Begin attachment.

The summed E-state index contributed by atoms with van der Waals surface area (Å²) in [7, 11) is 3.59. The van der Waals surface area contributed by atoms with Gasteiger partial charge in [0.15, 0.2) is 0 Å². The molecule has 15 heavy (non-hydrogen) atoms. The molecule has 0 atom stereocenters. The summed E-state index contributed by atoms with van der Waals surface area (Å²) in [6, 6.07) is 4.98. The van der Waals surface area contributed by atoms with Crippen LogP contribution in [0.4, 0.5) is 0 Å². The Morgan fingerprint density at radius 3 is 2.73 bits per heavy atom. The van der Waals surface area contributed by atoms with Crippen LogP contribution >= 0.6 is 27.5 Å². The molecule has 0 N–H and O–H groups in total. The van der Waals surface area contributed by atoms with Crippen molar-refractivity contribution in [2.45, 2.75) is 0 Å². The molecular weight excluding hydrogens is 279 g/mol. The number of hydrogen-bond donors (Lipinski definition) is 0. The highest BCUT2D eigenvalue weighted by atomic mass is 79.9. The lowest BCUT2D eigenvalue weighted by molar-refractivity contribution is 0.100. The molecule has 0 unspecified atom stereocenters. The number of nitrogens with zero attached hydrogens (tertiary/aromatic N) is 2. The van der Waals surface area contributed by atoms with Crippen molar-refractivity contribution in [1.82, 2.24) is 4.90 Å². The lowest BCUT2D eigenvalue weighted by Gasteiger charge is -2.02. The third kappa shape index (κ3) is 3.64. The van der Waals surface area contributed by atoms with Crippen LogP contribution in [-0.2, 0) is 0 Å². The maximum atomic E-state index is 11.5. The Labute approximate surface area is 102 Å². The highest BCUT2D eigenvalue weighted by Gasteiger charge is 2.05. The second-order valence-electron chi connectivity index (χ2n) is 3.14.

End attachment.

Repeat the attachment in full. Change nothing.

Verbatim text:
The summed E-state index contributed by atoms with van der Waals surface area (Å²) in [7, 11) is 3.59. The van der Waals surface area contributed by atoms with Gasteiger partial charge in [0.15, 0.2) is 0 Å². The molecule has 15 heavy (non-hydrogen) atoms. The molecule has 0 atom stereocenters. The summed E-state index contributed by atoms with van der Waals surface area (Å²) in [6, 6.07) is 4.98. The van der Waals surface area contributed by atoms with Crippen LogP contribution in [0.4, 0.5) is 0 Å². The Morgan fingerprint density at radius 3 is 2.73 bits per heavy atom. The van der Waals surface area contributed by atoms with Crippen LogP contribution >= 0.6 is 27.5 Å². The molecule has 0 N–H and O–H groups in total. The van der Waals surface area contributed by atoms with Crippen molar-refractivity contribution in [2.45, 2.75) is 0 Å². The molecular weight excluding hydrogens is 279 g/mol. The number of hydrogen-bond donors (Lipinski definition) is 0. The highest BCUT2D eigenvalue weighted by atomic mass is 79.9. The lowest BCUT2D eigenvalue weighted by molar-refractivity contribution is 0.100. The molecule has 0 unspecified atom stereocenters. The number of nitrogens with zero attached hydrogens (tertiary/aromatic N) is 2. The van der Waals surface area contributed by atoms with Crippen molar-refractivity contribution in [1.82, 2.24) is 4.90 Å². The lowest BCUT2D eigenvalue weighted by Gasteiger charge is -2.02. The third kappa shape index (κ3) is 3.64. The van der Waals surface area contributed by atoms with Crippen LogP contribution in [-0.2, 0) is 0 Å². The maximum atomic E-state index is 11.5. The Labute approximate surface area is 102 Å². The highest BCUT2D eigenvalue weighted by Gasteiger charge is 2.05. The second-order valence-electron chi connectivity index (χ2n) is 3.14.